December 1944 (2) Leyte

16 December – Douglas MacArthur was promoted to Five-Star General.  It seemed that General MacArthur’s promotion to General of the Army would require assistance from many sides.  It posed a problem in the respect that there was no such object as a five-star insignia in existence in the Pacific.  A clever Filipino silversmith created one from a miscellaneous collection of Dutch, Australian and Filipino coins.

Deck of the USS Anzio during Typhoon Cobra

17 December – Typhoon Cobra hit the Philippine Islands.  TF-38 was caught off-guard and the destroyers, USS Hull, Mongham and Spence were sunk and 22 other vessels received damage.  While 150 aircraft were blown off the decks of the carriers, more than 750 sailors drowned.

19 December – Adm. Nimitz was made Commander-in-Chief of the US Pacific Fleet and Pacific Areas, thereby promoting him to Fleet Admiral of the US Navy, a 5-Star Admiral.

USS Bryant

21→22 December – an American destroyer, the USS Bryant was damaged by the Japanese kamikaze pilots off Mindoro, P.I.  The Bryant had seen the plane approaching and while maneuvering to avoid collision, the kamikaze basically just clipped her and exploded beneath the waves.


Yamashita Tomoyuki, 1945

This message would not reach Suzuki for 3 days, by which time his troops were being surprised by Gen. Bruce’s men.  The enemy fled to San Isidro and Palompon was taken by the 77th Division unopposed on Christmas Day.  Suzuki and about 10,000 of his troops concentrated at Mount Canquipot, whose eastern and western slopes made the sector a natural fortress.  They could hear Christmas carols coming from the G.I.’s.  Stragglers arrived from the Japanese 1st Division and 68th Brigade, but lost 100 men a day due to starvation.

29 December – Suzuki received a message from Gen. Fukue stating that the 102nd Division were leaving in boats for Cebu.  When Suzuki ordered them to remain in place – his message was ignored.  Approximately 743 men, all that remained of the prize Gem Division would evacuate by 12 January 1945.  Gen. Eichelberger’s 8th Army closed in on Suzuki and Mount Canquipot.

Ormac after taking it back from the Japanese.

25 December – Yamashita informed Suzuki that he considered Leyte a lost cause and this date was originally designated as the end of organized resistance on Leyte, but the troops that remained assigned to the “mopping-up” of the island [7th Division] would beg to differ.

26 December – a Japanese naval force bombarded US installations on Mindoro and the Americans sank the IJN destroyer Kiyoshimo, (清霜, “Clear Frost”).



Military Humor –

Farewell Salutes – 

Leon E. Clevenger – Durham, NC; US Army, Korea, Cpl., Co K/3/21/24th Infantry Division, KIA (Chonui, SK)

Ian Fishback – Newbury, MI; US Army, Middle East, Captain, 82nd Airborne Division, West Point graduate, Green Beret

U.S. Flag, courtesy of Dan Antion

John Heffernan Jr. – NY; US Army Air Corps, WWII, CBI; 1st Lt. # 0-797000, navigator, 490 BS/341 BG/10th Air Force, KIA (Letpadaung, BUR)

Marylou Loustalot – IA; US Navy WAVES, WWII

Charles G. McMahon – Boston, MA; US Army Air Corps, WWII, ETO, SSgt., bombardier, 68 BS/44 BG/8th Air Force, KIA (Ploiesti, ROM)

Clement Mitchell – Greenwich, CT; US Army Air Corps, WWII, ETO, 82nd Airborne Division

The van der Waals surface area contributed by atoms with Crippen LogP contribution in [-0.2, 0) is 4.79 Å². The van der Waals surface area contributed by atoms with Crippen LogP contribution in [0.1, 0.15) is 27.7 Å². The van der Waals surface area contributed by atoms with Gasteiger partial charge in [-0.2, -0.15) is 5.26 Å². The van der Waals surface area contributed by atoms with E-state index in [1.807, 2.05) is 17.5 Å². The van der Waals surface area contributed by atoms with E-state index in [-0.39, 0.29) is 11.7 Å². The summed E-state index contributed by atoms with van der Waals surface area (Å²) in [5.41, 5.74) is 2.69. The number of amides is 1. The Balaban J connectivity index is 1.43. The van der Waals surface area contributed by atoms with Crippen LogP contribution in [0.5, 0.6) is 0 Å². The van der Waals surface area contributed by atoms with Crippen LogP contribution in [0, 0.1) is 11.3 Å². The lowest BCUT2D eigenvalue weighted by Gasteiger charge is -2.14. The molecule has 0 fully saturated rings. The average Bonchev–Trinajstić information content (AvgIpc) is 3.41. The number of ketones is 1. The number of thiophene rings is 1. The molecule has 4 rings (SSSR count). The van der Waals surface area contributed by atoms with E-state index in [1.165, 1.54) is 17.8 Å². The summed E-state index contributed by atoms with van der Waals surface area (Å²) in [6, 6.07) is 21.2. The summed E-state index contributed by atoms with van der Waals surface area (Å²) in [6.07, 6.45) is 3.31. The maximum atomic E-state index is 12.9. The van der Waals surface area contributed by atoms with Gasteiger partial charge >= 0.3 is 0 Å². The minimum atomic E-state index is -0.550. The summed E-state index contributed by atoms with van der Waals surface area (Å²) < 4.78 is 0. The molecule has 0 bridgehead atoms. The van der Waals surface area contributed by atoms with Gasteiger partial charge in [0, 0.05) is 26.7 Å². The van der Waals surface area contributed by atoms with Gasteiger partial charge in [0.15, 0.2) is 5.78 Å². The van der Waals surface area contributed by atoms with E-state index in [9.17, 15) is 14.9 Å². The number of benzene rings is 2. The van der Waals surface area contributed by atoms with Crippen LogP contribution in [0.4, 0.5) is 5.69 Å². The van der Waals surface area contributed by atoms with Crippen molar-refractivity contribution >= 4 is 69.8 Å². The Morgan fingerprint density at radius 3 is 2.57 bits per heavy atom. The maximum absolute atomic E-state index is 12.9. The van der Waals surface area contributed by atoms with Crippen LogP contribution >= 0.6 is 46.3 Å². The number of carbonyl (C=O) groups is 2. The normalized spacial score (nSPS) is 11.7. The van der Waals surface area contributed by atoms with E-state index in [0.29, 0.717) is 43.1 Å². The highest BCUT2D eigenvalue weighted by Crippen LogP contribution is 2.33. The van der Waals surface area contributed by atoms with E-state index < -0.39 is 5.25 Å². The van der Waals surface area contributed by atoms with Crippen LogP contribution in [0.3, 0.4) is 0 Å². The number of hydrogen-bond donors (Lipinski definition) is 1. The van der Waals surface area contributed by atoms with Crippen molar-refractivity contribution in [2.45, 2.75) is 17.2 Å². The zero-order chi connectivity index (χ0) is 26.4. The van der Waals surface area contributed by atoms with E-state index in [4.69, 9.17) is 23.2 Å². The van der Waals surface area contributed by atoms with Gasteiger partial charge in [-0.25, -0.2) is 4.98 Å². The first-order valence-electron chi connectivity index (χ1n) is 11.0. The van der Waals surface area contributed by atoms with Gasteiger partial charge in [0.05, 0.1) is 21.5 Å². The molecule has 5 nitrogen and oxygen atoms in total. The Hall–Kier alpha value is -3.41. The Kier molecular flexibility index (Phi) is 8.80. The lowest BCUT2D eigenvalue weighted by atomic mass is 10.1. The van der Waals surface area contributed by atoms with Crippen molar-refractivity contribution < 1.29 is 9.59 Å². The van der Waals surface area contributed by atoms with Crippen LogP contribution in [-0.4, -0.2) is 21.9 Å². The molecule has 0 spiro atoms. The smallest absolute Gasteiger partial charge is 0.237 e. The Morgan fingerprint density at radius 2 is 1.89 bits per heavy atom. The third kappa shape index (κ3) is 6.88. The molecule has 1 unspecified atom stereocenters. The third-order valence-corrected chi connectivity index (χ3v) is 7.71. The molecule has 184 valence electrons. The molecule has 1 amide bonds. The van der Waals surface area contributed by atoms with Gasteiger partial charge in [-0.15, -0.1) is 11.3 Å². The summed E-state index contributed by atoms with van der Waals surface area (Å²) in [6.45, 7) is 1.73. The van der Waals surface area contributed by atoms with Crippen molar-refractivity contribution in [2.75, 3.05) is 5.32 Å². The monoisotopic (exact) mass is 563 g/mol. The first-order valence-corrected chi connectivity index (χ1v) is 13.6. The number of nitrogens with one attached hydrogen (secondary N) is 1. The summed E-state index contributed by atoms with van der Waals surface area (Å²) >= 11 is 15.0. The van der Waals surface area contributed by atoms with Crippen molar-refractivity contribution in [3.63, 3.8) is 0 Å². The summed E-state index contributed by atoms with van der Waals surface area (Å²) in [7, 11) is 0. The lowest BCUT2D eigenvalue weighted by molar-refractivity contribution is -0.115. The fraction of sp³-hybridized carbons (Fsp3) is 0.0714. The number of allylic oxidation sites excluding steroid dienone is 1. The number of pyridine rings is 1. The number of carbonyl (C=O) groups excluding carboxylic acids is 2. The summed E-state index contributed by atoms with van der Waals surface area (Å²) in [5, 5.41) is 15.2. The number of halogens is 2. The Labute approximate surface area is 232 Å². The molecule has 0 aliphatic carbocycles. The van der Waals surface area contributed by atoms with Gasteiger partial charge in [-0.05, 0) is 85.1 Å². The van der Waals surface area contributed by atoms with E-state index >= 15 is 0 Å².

Newman R. Nesmith – Sylvania, GA; Vietnam, Pfc. # 14810842, helicopter repair, KIA (Quang Nam Provence, SK)

Edward F. Pasternak – Farrel, PA; USMC, WWII, PTO, Sgt.

Ross H. Thompson – Blount County, TN; US Army, WWII, PTO, Finance Dept., TSgt. # 333157, POW, KIA (Cabanatan Camp, Luzon, P.I.)

Naoma A. (Zellers) Seidel – Kewanna, IN; Civilian, WWII, bombs & ammo, Kingbury Ordnance Plant

Harvey Swack – OH; US

Harold E. Vasderband – Canyon Lake, TX; US Army Air Corps, WWII, PTO, 711th Ordnance/11th Airborne Division, (Ret. 21 y.)

About GP

Everett Smith served with the Headquarters Company, 187th Regiment, 11th A/B Division during WWII. This site is in tribute to my father, "Smitty." GP is a member of the 11th Airborne Association. Member # 4511 and extremely proud of that fact!

Posted on November 29, 2021, in Uncategorized. Bookmark the permalink. 97 Comments.

  1. The news info is also great teaching stuff, GQ. Last week, we had a big storm hit Leyte again, and it tells me that these typhoons in December are actually normal.

    Liked by 1 person

    • Perhaps now, I was repeating news from over 80 years ago. Frankly I admire the Philippines, they have always had horrific natural disasters, no matter what the month, but they pick up and rebuild.

      Liked by 1 person

  2. December was a brutal month that year. I don’t know how your posts have gotten away from me.
    I search you out better. Cheers friend

    Liked by 1 person

  3. Well done, GP. And the Jurassic Park cartoon slayed me. 😀 Hugs on the wing!

    Liked by 1 person

  4. Love what you do dear
    Thanks ❤️

    Liked by 1 person

  5. Lulu: “Wow, I don’t think even I could dig out that Army-Stuck truck! Unless maybe there was a gopher underneath it …”

    Liked by 1 person

  6. One more great post. My father had told me about going through a hurricane/typhoon during his Pacific Navy time. He said it was pretty horrible. I had no idea that those storms took such a huge toll to our Navy.

    Liked by 1 person

    • They tremendous storms that occurred a number of times while we were fighting there. They still reek havoc with these islands, I don’t know how they remain above water!


  7. It never ceases to amaze me how much we have to be grateful for in the West.

    Liked by 1 person

  8. I noticed MacArthur was made a 5-star general on Dec. 16 and Nimitz was made a 5-star admiral on Dec. 19. Is there a connection between the two events? I wonder!!!
    Nothing significant happened on Dec. 20? That was my 1st birthday! hahaha

    Liked by 1 person

  9. My goodness. War is calculated, yet Christmas carols can throw off the Japanese. Isn’t that wonderful?

    Liked by 1 person

  10. I am amazed at your detailed knowledge. Maybe I shouldn’t be, though.

    Liked by 1 person